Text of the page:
The draft version of this resident-led Neighbourhood plan has now been completed, and has since been subject to a period of consultation with the local community, that concluded at the end of January. The updated version (referred to as the pre-submission draft) will be subject to a further statutory six week consultation, which we are hoping will happen towards the end of Summer 2017. Further updates might be necessary following this period, and a final submission then made to the Local Authority. The local authority is then responsible for publicising the plan, arranging for the independent examination and arranging for the referendum to take place.
Here we speak to residents who have been involved in preparing the draft Neighbourhood Plan. The Forum, which always welcomes new members, is composed of approximately 30 people; there is also a steering group made up of 8 residents, who have put in a lot of voluntary time to see it through to this stage. Some involved have experience as planners, architects, educators, events specialists as well as a wealth of knowledge about the local area.
Esme Yuill, Kay Pallaris, Melita Cawdell and Pauline Morrison speak with us now:
In your own words, what is a neighbourhood plan?
EY: A neighbourhood plan is a mechanism for a community to formally shape how their local built, and natural environment changes in the future. It is a document with legal status so can really help protect and enhance the assets that make Crofton Park and Honor Oak Park such lovely areas to live, work and play in.
How did the HopCroft Neighbourhood Forum come into being?
PM: At the time a lot of contentious planning applications were being submitted, and the response from the community was fragmented. As a Local Ward Councillor, I saw that a Neighbourhood Plan could help to ensure the community could have more influence over future planning applications, and through having a Forum the community would have the opportunity to develop more cohesive responses to incoming applications.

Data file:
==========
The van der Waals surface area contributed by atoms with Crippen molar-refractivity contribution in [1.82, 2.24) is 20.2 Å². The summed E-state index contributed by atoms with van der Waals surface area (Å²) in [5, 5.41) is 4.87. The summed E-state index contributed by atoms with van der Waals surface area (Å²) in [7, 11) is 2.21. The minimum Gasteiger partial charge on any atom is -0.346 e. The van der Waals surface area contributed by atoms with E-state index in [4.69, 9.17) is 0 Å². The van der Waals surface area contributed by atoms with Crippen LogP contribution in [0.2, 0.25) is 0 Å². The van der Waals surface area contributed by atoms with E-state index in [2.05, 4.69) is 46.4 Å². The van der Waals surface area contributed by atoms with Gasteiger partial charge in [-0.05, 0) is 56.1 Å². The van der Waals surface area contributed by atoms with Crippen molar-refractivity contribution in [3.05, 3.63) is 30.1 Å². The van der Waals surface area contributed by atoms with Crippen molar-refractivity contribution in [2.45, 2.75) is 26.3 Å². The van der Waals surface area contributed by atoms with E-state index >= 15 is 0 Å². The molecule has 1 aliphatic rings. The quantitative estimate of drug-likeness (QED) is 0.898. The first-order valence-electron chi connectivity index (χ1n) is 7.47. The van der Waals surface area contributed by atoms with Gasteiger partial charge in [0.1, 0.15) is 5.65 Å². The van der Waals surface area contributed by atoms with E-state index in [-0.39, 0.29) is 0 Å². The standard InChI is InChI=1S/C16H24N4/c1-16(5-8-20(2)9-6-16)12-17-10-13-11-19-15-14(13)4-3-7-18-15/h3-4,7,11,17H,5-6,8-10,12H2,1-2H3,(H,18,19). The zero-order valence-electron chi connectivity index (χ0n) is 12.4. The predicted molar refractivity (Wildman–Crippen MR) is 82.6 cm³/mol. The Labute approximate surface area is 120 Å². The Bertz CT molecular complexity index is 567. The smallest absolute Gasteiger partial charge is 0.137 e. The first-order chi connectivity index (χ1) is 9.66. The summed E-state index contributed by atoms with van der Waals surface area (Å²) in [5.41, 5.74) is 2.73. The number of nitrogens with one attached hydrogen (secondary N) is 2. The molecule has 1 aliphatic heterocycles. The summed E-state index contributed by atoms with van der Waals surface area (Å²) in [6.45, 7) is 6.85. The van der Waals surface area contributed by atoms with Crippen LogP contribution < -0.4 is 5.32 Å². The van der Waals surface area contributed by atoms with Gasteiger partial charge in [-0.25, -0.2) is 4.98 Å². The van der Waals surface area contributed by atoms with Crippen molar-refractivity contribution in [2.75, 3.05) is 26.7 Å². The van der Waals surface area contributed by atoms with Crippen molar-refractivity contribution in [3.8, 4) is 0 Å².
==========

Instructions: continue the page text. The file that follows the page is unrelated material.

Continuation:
KP: It was largely due to several approvals for plans that were incongruous with the character of our neighbourhood, such as that opposite the Brockley Jack). If these types of developments continue to be allowed, then some of the reasons why we all moved here, and why we love our neighbourhood so much will be eroded beyond recognition. We are slowly creating places that are sterile, lacking in unique character, and are unhealthy. Planning and design has to start responding to the local context, to the evidence of a neighbourhood’s environmental, social and cultural assets.
What got you involved?
KP: I love this neighbourhood, and know only too well (from working in the field of regeneration) how outside investment which has no consideration for the local context and its heritage can ruin the character and sense of a place.
EY: When I finally managed to buy a flat and feel settled in an area, I wanted to use my knowledge (working for TfL) and experience to help that area thrive. Mostly my role has been to keep those with more planning expertise grounded. I’m sure others have got bored with me asking “will the ordinary person understand this?”
MC: I want to better my area and learn new skills and experience. Also to meet more people in my neighborhood. But I feel like I need to understand the plan better before I can help people better.
What is it that you think makes the Honor Oak and Crofton Park neighbourhood so special, and in need of a Neighbourhood Plan?